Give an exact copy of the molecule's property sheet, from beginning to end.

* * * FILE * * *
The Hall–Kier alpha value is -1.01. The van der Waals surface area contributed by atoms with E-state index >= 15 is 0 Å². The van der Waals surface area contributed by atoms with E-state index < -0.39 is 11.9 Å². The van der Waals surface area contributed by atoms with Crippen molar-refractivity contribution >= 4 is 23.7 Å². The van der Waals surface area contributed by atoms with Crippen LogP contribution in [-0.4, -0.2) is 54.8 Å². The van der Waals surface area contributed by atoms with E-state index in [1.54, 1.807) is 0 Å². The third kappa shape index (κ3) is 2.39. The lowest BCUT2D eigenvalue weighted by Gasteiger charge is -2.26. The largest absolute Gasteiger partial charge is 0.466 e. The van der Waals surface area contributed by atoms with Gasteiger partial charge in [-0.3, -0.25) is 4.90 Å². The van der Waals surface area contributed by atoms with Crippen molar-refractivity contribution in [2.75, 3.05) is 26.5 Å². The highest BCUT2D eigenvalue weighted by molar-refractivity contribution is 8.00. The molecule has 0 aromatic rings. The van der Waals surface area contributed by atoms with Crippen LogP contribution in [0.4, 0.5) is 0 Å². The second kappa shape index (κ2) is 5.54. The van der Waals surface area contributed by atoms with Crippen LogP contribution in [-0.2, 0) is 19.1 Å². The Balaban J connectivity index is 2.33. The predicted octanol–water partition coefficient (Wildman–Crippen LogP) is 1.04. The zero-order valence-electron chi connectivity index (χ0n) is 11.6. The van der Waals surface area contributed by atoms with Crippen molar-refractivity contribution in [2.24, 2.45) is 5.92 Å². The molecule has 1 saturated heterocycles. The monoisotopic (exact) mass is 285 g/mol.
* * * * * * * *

The Hall–Kier alpha value is -1.01. The van der Waals surface area contributed by atoms with E-state index >= 15 is 0 Å². The van der Waals surface area contributed by atoms with E-state index < -0.39 is 11.9 Å². The van der Waals surface area contributed by atoms with Crippen molar-refractivity contribution >= 4 is 23.7 Å². The van der Waals surface area contributed by atoms with Crippen LogP contribution in [-0.4, -0.2) is 54.8 Å². The van der Waals surface area contributed by atoms with E-state index in [1.54, 1.807) is 0 Å². The third kappa shape index (κ3) is 2.39. The lowest BCUT2D eigenvalue weighted by Gasteiger charge is -2.26. The largest absolute Gasteiger partial charge is 0.466 e. The van der Waals surface area contributed by atoms with Gasteiger partial charge in [-0.3, -0.25) is 4.90 Å². The van der Waals surface area contributed by atoms with Crippen molar-refractivity contribution in [2.75, 3.05) is 26.5 Å². The highest BCUT2D eigenvalue weighted by molar-refractivity contribution is 8.00. The molecule has 0 aromatic rings. The van der Waals surface area contributed by atoms with Crippen LogP contribution in [0.4, 0.5) is 0 Å². The second kappa shape index (κ2) is 5.54. The van der Waals surface area contributed by atoms with Crippen LogP contribution in [-0.2, 0) is 19.1 Å². The Balaban J connectivity index is 2.33. The predicted octanol–water partition coefficient (Wildman–Crippen LogP) is 1.04. The zero-order valence-electron chi connectivity index (χ0n) is 11.6. The van der Waals surface area contributed by atoms with Crippen molar-refractivity contribution in [2.24, 2.45) is 5.92 Å². The molecule has 1 saturated heterocycles. The monoisotopic (exact) mass is 285 g/mol.